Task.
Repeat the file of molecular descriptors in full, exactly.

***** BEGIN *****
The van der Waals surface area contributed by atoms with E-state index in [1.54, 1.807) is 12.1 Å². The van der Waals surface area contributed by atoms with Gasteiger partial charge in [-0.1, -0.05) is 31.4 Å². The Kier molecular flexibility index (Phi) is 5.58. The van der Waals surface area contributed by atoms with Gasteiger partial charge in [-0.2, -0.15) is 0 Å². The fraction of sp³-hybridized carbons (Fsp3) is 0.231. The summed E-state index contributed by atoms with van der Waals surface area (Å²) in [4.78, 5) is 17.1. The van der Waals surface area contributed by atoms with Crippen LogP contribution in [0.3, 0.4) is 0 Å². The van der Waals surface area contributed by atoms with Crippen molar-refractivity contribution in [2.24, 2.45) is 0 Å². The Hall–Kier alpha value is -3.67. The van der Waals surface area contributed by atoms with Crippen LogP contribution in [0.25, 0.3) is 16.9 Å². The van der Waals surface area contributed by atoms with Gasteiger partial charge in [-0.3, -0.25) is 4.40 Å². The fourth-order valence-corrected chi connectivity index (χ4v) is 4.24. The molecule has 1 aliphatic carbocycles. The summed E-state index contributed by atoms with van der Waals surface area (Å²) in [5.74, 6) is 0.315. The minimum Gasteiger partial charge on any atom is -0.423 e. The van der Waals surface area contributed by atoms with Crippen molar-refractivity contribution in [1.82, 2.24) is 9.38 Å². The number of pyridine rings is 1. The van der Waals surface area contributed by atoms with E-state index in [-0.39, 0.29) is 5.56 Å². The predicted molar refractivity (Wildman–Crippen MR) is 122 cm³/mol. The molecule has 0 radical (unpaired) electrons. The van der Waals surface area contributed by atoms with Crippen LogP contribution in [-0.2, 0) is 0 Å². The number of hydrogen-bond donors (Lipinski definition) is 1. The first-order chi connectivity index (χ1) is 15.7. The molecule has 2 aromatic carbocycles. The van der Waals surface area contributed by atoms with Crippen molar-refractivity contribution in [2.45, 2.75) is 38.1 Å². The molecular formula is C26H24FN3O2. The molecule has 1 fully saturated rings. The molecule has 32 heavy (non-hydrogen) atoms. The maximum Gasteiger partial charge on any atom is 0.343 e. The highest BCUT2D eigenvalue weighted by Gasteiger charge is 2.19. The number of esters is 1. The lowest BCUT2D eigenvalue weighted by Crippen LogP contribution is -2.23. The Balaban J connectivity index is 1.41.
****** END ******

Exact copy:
The van der Waals surface area contributed by atoms with E-state index in [1.54, 1.807) is 12.1 Å². The van der Waals surface area contributed by atoms with Gasteiger partial charge in [-0.1, -0.05) is 31.4 Å². The Kier molecular flexibility index (Phi) is 5.58. The van der Waals surface area contributed by atoms with Gasteiger partial charge in [-0.2, -0.15) is 0 Å². The fraction of sp³-hybridized carbons (Fsp3) is 0.231. The summed E-state index contributed by atoms with van der Waals surface area (Å²) in [4.78, 5) is 17.1. The van der Waals surface area contributed by atoms with Crippen LogP contribution in [0.3, 0.4) is 0 Å². The van der Waals surface area contributed by atoms with Crippen molar-refractivity contribution in [2.24, 2.45) is 0 Å². The Hall–Kier alpha value is -3.67. The van der Waals surface area contributed by atoms with Crippen LogP contribution in [0.25, 0.3) is 16.9 Å². The van der Waals surface area contributed by atoms with Gasteiger partial charge in [-0.3, -0.25) is 4.40 Å². The fourth-order valence-corrected chi connectivity index (χ4v) is 4.24. The molecule has 1 aliphatic carbocycles. The summed E-state index contributed by atoms with van der Waals surface area (Å²) in [5.74, 6) is 0.315. The minimum Gasteiger partial charge on any atom is -0.423 e. The van der Waals surface area contributed by atoms with Crippen molar-refractivity contribution in [1.82, 2.24) is 9.38 Å². The number of pyridine rings is 1. The van der Waals surface area contributed by atoms with E-state index in [-0.39, 0.29) is 5.56 Å². The predicted molar refractivity (Wildman–Crippen MR) is 122 cm³/mol. The molecule has 0 radical (unpaired) electrons. The van der Waals surface area contributed by atoms with Crippen LogP contribution in [-0.2, 0) is 0 Å². The number of hydrogen-bond donors (Lipinski definition) is 1. The first-order chi connectivity index (χ1) is 15.7. The molecule has 2 aromatic carbocycles. The van der Waals surface area contributed by atoms with Crippen molar-refractivity contribution in [2.45, 2.75) is 38.1 Å². The molecular formula is C26H24FN3O2. The molecule has 1 fully saturated rings. The molecule has 32 heavy (non-hydrogen) atoms. The maximum Gasteiger partial charge on any atom is 0.343 e. The highest BCUT2D eigenvalue weighted by Gasteiger charge is 2.19. The number of esters is 1. The lowest BCUT2D eigenvalue weighted by Crippen LogP contribution is -2.23. The Balaban J connectivity index is 1.41.